The arrangement appeared similar to another proposal, formulated in October by the International Atomic Energy Agency, that was intended to defer the Middle Eastern state's enrichment activities long enough to more fully address U.S. and European concerns about its potential nuclear bomb-making capability. Tehran ultimately rejected the IAEA proposal worked out with France, Russia and the United States. Those nations, known as the "Vienna group," subsequently expressed concerns about the later agreement.
Asked if he was seeking to begin new talks on the proposal next month, Amano said, "I am working on that. I have a positive reaction from member states … and why not."
Still, it was uncertain that further dialogue would lead to an agreement, he warned. "What will be the outcome, there may be not, I don't know. But starting a dialogue is very important … If we can have a discussion on this issue, that will be positive progress," he said (Nopporn Wong-Anan, Reuters I, Aug. 2).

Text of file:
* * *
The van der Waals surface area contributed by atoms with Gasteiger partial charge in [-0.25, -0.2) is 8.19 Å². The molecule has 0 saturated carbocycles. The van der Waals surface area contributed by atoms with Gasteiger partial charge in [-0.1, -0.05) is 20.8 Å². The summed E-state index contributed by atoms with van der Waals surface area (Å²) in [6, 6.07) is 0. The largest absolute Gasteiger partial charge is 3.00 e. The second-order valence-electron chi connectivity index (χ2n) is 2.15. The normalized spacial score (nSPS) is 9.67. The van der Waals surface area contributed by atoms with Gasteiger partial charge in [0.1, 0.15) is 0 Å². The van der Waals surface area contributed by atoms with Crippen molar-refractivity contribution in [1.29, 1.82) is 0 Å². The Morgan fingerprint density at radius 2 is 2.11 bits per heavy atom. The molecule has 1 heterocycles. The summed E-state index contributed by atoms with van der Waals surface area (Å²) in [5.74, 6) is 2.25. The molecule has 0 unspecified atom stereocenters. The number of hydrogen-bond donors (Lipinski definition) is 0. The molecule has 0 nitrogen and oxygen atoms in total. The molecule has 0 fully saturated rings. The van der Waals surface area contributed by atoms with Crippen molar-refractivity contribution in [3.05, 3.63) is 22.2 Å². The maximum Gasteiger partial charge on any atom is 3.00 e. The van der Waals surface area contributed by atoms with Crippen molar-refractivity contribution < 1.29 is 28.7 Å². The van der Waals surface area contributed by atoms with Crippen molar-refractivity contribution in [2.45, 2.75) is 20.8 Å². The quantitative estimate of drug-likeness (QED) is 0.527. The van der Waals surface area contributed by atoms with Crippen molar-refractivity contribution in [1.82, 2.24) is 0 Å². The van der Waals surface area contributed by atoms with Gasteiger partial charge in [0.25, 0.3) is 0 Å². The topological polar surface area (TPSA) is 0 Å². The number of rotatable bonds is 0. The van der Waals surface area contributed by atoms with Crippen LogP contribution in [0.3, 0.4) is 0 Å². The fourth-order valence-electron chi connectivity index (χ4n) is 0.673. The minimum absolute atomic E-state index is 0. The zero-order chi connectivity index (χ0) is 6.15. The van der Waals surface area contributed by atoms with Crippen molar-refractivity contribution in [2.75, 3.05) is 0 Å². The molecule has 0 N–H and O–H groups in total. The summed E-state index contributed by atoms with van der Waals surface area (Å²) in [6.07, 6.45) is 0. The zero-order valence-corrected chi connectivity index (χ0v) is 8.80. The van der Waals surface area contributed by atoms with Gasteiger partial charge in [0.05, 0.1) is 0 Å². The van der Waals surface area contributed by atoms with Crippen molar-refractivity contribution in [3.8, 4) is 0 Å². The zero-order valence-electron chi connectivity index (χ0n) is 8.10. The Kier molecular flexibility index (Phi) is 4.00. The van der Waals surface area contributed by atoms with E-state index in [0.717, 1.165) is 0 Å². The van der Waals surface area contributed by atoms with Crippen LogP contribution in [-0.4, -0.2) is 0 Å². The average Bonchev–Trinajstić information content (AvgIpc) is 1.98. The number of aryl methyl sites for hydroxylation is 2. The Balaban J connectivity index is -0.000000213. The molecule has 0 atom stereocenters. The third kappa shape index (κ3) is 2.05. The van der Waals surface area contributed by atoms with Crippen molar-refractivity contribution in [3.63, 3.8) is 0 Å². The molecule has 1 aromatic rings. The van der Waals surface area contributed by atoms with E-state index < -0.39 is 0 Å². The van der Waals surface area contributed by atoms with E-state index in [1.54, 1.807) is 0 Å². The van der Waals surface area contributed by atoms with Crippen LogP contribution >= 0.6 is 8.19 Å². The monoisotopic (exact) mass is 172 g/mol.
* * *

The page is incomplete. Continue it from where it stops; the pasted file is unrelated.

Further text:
"So far the channel for dialogue was very weak or nonexistent," Kyodo News quoted Amano as saying. "If we can have a discussion on this issue that is a positive progress forward" (Kyodo News I/Breitbart.com, Aug. 2).
The United States is willing to discuss additional issues with Iran at separate multilateral negotiations on Tehran's broader nuclear program, U.S. Ambassador to the International Atomic Energy Agency Glyn Davies said yesterday. The five permanent U.N. Security Council member nations and Germany would participate in the potential talks.